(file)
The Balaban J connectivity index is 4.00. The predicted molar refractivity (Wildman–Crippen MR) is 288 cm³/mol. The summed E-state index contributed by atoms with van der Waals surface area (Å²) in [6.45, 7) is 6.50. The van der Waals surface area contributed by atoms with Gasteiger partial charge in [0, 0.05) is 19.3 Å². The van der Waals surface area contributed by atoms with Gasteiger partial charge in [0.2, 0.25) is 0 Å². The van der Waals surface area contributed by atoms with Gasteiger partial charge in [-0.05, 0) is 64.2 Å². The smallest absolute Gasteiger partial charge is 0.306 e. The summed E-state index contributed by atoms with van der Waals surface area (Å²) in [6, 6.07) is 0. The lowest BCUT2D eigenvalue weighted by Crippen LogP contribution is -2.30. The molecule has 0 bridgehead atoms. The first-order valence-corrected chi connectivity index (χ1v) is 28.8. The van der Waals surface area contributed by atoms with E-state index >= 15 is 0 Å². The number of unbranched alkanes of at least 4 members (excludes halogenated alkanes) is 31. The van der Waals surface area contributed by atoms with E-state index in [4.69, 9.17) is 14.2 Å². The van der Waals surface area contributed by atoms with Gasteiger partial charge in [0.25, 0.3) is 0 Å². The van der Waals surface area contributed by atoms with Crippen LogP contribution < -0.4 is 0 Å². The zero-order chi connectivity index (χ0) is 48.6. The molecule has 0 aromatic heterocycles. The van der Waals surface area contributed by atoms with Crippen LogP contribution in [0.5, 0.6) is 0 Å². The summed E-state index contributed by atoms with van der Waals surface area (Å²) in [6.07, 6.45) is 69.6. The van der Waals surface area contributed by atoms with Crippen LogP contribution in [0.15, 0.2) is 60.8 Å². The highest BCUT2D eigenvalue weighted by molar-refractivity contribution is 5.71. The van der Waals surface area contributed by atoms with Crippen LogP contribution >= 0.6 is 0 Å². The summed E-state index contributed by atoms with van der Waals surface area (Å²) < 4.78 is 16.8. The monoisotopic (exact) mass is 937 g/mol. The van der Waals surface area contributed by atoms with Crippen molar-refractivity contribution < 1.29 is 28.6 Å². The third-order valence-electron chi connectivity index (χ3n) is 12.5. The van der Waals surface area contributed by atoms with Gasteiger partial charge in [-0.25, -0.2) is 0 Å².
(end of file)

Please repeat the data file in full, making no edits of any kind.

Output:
The Balaban J connectivity index is 4.00. The predicted molar refractivity (Wildman–Crippen MR) is 288 cm³/mol. The summed E-state index contributed by atoms with van der Waals surface area (Å²) in [6.45, 7) is 6.50. The van der Waals surface area contributed by atoms with Gasteiger partial charge in [0, 0.05) is 19.3 Å². The van der Waals surface area contributed by atoms with Gasteiger partial charge in [0.2, 0.25) is 0 Å². The van der Waals surface area contributed by atoms with Gasteiger partial charge in [-0.05, 0) is 64.2 Å². The smallest absolute Gasteiger partial charge is 0.306 e. The summed E-state index contributed by atoms with van der Waals surface area (Å²) in [6, 6.07) is 0. The lowest BCUT2D eigenvalue weighted by Crippen LogP contribution is -2.30. The molecule has 0 bridgehead atoms. The first-order valence-corrected chi connectivity index (χ1v) is 28.8. The van der Waals surface area contributed by atoms with E-state index >= 15 is 0 Å². The number of unbranched alkanes of at least 4 members (excludes halogenated alkanes) is 31. The van der Waals surface area contributed by atoms with E-state index in [4.69, 9.17) is 14.2 Å². The van der Waals surface area contributed by atoms with Gasteiger partial charge in [0.25, 0.3) is 0 Å². The van der Waals surface area contributed by atoms with Crippen LogP contribution < -0.4 is 0 Å². The zero-order chi connectivity index (χ0) is 48.6. The molecule has 0 aromatic heterocycles. The van der Waals surface area contributed by atoms with Crippen LogP contribution in [0.5, 0.6) is 0 Å². The summed E-state index contributed by atoms with van der Waals surface area (Å²) in [6.07, 6.45) is 69.6. The van der Waals surface area contributed by atoms with Crippen LogP contribution in [0.15, 0.2) is 60.8 Å². The highest BCUT2D eigenvalue weighted by molar-refractivity contribution is 5.71. The van der Waals surface area contributed by atoms with Crippen LogP contribution >= 0.6 is 0 Å². The summed E-state index contributed by atoms with van der Waals surface area (Å²) < 4.78 is 16.8. The monoisotopic (exact) mass is 937 g/mol. The van der Waals surface area contributed by atoms with Crippen molar-refractivity contribution < 1.29 is 28.6 Å². The third-order valence-electron chi connectivity index (χ3n) is 12.5. The van der Waals surface area contributed by atoms with Gasteiger partial charge in [-0.25, -0.2) is 0 Å².